The new Barbie movie starring Margot Robbie has sparked fresh interest in all things Barbie, including collectibles. Mattel, Barbie’s maker, estimates there are well over 100,000 active collectors, many of whom attend the annual Barbie convention (held in early July this year in Orlando).
When Barbie was introduced in 1959, I was 10 — too old, I thought, to play with dolls. Then, in 1995, I saw photos of a No. 1 Barbie and a trunkful of clothes found in an abandoned storage locker. I was hooked.
As I began collecting vintage dolls, it was interesting to see how Barbie’s hairstyles evolved in her early years — from a ponytail and curly bangs in the Elvis era, to a bouffant “bubblecut” when Jackie Kennedy was first lady to a sleek pageboy in the mid-‘60s and then to the long straight hair of the hippie and Mod generation.
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It was the clothes, though, that were truly captivating, hand-sewn couture fashions made of exquisite fabrics with metal snaps and zippers. At her peak of elegance in 1965, Barbie wore satin evening gowns, gold lame sheaths and tweed suits trimmed with real fur. Outfits had names like Shimmering Magic and Debutante Ball. And oh, the accessories — tiny compacts, pearl necklaces, even a portfolio with fashion sketches.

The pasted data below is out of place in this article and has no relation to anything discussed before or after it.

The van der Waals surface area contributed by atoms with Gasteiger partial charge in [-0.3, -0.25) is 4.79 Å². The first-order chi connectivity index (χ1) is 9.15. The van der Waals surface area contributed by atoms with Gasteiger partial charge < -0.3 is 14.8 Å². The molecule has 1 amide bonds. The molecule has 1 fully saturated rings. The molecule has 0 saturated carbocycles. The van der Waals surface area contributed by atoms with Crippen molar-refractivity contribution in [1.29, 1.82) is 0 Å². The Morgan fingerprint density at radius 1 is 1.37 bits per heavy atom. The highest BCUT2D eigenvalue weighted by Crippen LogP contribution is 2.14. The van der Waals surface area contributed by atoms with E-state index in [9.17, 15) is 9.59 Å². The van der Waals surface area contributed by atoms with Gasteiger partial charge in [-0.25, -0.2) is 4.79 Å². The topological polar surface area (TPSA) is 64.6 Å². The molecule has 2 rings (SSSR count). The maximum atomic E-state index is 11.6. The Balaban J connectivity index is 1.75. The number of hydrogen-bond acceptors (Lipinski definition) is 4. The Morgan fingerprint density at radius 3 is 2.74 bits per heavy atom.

The oldest and generally most sought-after dolls were made in Japan. As that country became wealthier and labor costs rose, Barbie’s story tracked that of the world’s emerging markets — production moved to Hong Kong, Taiwan, Mexico, Malaysia, Indonesia and China.
With Barbie aging (albeit beautifully), prices for some of the earliest dolls have soared. At Marl and B, a Bradenton shop specializing in vintage Barbies, a No. 1 doll was recently listed at $15,000 and some bubblecuts as much as $1,500. (Prices on eBay tend to be less.) Condition is key. Bad hair, missing fingers and toes and the dreaded green ear — caused by metal earring posts interacting with the plastic in the doll’s head — dramatically affect value. As for the clothes, one way to spot the earliest ones is by their black-and-white embroidered tags. Accessories — often lost or sucked up in vacuum cleaners — can be scarcer and more valuable than the clothes.
In anticipation of the Barbie movie, a friend and I got out our vintage dolls. Maybe I was too old for Barbie at 10, but not anymore.